Cheating becoming more common in classroom - WNEM TV 5

Cheating becoming more common in classroom

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Cheating scandals have rocked almost every major sport but now it's becoming more and more common in the classroom.

You'd be surprised at who's doing it and the lengths they go to make the grade.

A former student TV5 spoke with didn't want to reveal his true identity but says he didn't want to hide what happened regularly inside his classroom. He says cheating happened even as early as middle school.

The unidentified student says he achieved above average grades in middle school and high school. He says most of his classmates did some type of cheating, and not just the slackers.

He says the stand outs also cheated. Looking back, he says no one seemed to think they were doing anything wrong.

"People think it's only the dumb kids who cheat. That's not true," says the student.

In the past, the cheating type was typically the struggling student just trying to get by. But experts say there is a new type of academic cheater. The straight A student.

Dr. Thomas Haller is an expert in this subject. He says cheating in school doesn't carry the same social stigma that it used to because so many students are doing it.

But probably most alarming, cheating in not only high school and college is on the rise. Cheating in middle school is becoming more and more common.

In the 1940's, only 20 percent of college students surveyed reported that they cheated in high school.

Today, 90 percent of college students admitted they cheated in high school.
And a staggering nine out of ten middle schoolers said they did some form of cheating. Mainly copying off other student's work.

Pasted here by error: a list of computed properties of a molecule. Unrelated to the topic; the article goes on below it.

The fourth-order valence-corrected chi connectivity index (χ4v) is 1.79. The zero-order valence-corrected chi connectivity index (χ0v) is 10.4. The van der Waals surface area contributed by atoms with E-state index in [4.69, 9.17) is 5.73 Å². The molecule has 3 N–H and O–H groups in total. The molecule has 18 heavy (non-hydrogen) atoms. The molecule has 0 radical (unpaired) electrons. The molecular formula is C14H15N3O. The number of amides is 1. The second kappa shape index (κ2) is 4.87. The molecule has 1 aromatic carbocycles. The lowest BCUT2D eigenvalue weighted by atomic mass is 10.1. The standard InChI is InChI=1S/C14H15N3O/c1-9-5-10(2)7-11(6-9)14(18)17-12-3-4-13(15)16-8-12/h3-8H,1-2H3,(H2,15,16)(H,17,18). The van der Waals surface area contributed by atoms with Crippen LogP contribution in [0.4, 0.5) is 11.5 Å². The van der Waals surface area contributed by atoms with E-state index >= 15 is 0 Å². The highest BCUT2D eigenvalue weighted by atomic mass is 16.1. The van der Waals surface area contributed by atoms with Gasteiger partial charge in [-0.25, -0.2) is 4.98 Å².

So how do they do it and more importantly where do they learn to do it?

One of the most popular ways to cheat is replacing the label on a 20-ounce water bottle or coca cola bottle. The student TV5 spoke with says this was common and he says his teachers were clueless.

A YouTube video boldly shows students how to replace the ingredients label on the bottle with a label that contains answers to the test.

Students have even gone high tech with cheating.

By wearing wireless ear pieces in which a friend looks up the questions and relays the answers to the test taker.

The list goes on and on and the ways to cheat endless.

The obvious question is why is this happening? What happened to the days of studying or cramming all night to get a good grade? Experts say the public education system may encourage it.

According to Dr. Haller, there are instances where teachers help students cheat.

"Grades rather than education has become the focus of school," says Haller. "Teachers are now rated based on how students do in the classroom and we've already heard about teachers changing grades."

There are many people out there that may criticize this story for teaching students how to cheat, but with the numbers as high as they are, experts say they already know. The question for parents and educators is do you know how to spot a cheat and possibly set them in line before it's too late?

Experts say it's only a matter of time before the cheater is exposed.

In a recent survey, students who cheated said the number one reason they did so is because there's little chance of being caught.

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